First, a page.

Tag Archives: #‎discoverireland‬


Bealick Mill

After driving through Killarney National Park we made our way east on N22 toward Macroom where we met Bealick Mill on the River Larney.  This water-mill dates back to the early 19th century.

Bealick Mill

The location of this mill is very important in Bealick Mill MapIrish history for other reasons as even the mill’s name is derived from “Bealach Leachta”, a route used by local saints. There are also standing stones nearby which commemorate the battle of Bealach Leachta, a legendary battle fought in 978AD.

Bealick Mill


Cork and Macroom Direct Railway Stamp
I.B RedGuy’s Fine Stamps

The present building , erected in the early 19th century as a corn mill, served the surrounding parishes. Hardings of Firville, local landlords, were the first owners. Macroom-Cork Direct Railway transported the produce to the Port of Cork for export.

Macroom had electric street lighting from 1890, courtesy of SamuelBaldwin’s solid fuel generating system. It was one of the first towns in Ireland to enjoy such a luxury. The Town Commissioners decided to upgrade the service in 1899 and Macroom & District Lighting Syndicate installed a water powered generator at Bealick, which was now known as Looneys Mill. The mill supplied the town’s street lighting until the advent of the Electric Supply Board in 1935.  Francis St. Aubyn Horgan of Firville bought the property in 1936.  He used the water power his foundry, Macroom Engineering Company which manufactured manhole covers, road signs etc. up to 1964.



Killarney National Park

Killarney - Hillcrest Farmhouse Irish Breakfast
Hillcrest Farmhouse Irish Breakfast

Killarney National Park was just to the east of where we stayed in the Black Valley.  A section of the Ring of Kerry (N71) runs right through the park.  We had not explored it at all during our two night stay at Hillcrest Farmhouse, other than the sheep pastures that were just inside the park boundaries a short walk from our B&B.  On our 10th day in Ireland we woke up, readied ourselves for a long travel day, packed up the car and consumed another terrific Irish breakfast.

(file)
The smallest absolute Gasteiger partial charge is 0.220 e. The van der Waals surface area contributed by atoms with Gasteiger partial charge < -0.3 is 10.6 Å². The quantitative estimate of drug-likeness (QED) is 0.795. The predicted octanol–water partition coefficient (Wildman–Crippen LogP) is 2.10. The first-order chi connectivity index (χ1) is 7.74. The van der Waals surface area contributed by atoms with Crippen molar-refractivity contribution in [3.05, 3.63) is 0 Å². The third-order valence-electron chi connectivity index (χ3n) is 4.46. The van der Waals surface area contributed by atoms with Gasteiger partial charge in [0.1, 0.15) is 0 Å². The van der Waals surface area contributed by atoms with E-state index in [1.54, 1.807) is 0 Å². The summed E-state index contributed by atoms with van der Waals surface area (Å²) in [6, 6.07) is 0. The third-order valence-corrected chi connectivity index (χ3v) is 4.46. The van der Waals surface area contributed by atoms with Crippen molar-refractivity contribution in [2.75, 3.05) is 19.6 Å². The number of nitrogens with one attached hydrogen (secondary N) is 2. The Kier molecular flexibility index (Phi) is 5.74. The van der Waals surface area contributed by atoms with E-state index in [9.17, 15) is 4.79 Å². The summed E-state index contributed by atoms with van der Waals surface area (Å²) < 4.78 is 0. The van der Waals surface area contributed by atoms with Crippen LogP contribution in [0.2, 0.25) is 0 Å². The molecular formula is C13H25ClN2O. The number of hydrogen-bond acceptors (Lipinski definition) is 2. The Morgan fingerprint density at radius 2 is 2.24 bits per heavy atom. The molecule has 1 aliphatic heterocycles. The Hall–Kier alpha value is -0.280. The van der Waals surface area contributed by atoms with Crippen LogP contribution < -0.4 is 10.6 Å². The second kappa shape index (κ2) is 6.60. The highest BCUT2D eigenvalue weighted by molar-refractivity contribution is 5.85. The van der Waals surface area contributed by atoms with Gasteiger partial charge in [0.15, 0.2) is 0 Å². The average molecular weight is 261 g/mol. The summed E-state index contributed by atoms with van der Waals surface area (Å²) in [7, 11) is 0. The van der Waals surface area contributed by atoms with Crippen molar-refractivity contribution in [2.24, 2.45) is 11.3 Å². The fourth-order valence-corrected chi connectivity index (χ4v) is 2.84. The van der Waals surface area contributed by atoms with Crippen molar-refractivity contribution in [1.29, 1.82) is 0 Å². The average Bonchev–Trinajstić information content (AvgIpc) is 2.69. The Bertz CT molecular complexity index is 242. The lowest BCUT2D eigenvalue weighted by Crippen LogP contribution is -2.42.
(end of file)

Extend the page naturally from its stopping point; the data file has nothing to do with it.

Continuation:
We visited the sheep one last time on our way out of the Black Valley.  They were quite entertaining each time we visited them.

Killarney National Park, near the town of Killarney, County Kerry, was the first national park in Ireland.  It was created when Muckross Estate was donated to the Irish Free State in 1932. The park has since been substantially expanded and encompasses over 25,425 acres of diverse ecology, including the Lakes of Killarney, oak and yew woodlands of international importance, and mountain peaks.  It has Ireland’s only native herd of red deer and the most extensive covering of native forest remaining in Ireland. – wikipedia

The park roads boasted some magnificent views.  One specific spot is so grand that  it was given a specific name: Ladies View.  Queen Victoria’s ladies-in-waiting visited this spot during the royal visit in 1861.  There is a nice gift shop, cafe and bar for your convenience.  Great coffee.  This is where I found the best price on a wool zip up coat.

Ladies View

Just down the road a wee bit from Ladies View is a castle ruin and church.

As we drove through the park more, it became very clear that we could have spent another day in this area.  The scenery was wonderful.  Unfortunately, we had to move along and get closer to Dublin where we would fly back home in a few days.

More views of the park





Ring of Reeks

There is another ring beside the Ring of Kerry.  Widely known for cycle tours, the Ring of Reeks boasts some outstanding beauty.  There are more official maps the outline the cycle route; the map below is my own account of the path we traveled.

Ring of Kerry & Ring of Reeks

The roads in this area are very narrow, hilly and full of curves.  You are definitely off the beaten path here away from the coastal roads.  The scenery is amazing.  We happened upon a fox that was up to no good; the farmer dispatched it and hung it on a fence.  As we were traversing these roads we came upon a farmer working his dogs and baby sheep along the road from one pasture to another.  This was a welcome travel interruption and fun to watch.  A prime example of getting off the beaten path.  There is so much to see; a wonderful surprise may just be down the road a wee bit further.

Molls Gap

Top Cross

Black & Bridia Valleys




Dingle Peninsula MapPerched on the westernmost tip of Ireland — and Europe, for that matter, residents are fond of saying, “The next parish over is Boston.”   – www.dingle-peninsula.ie

The Peninsula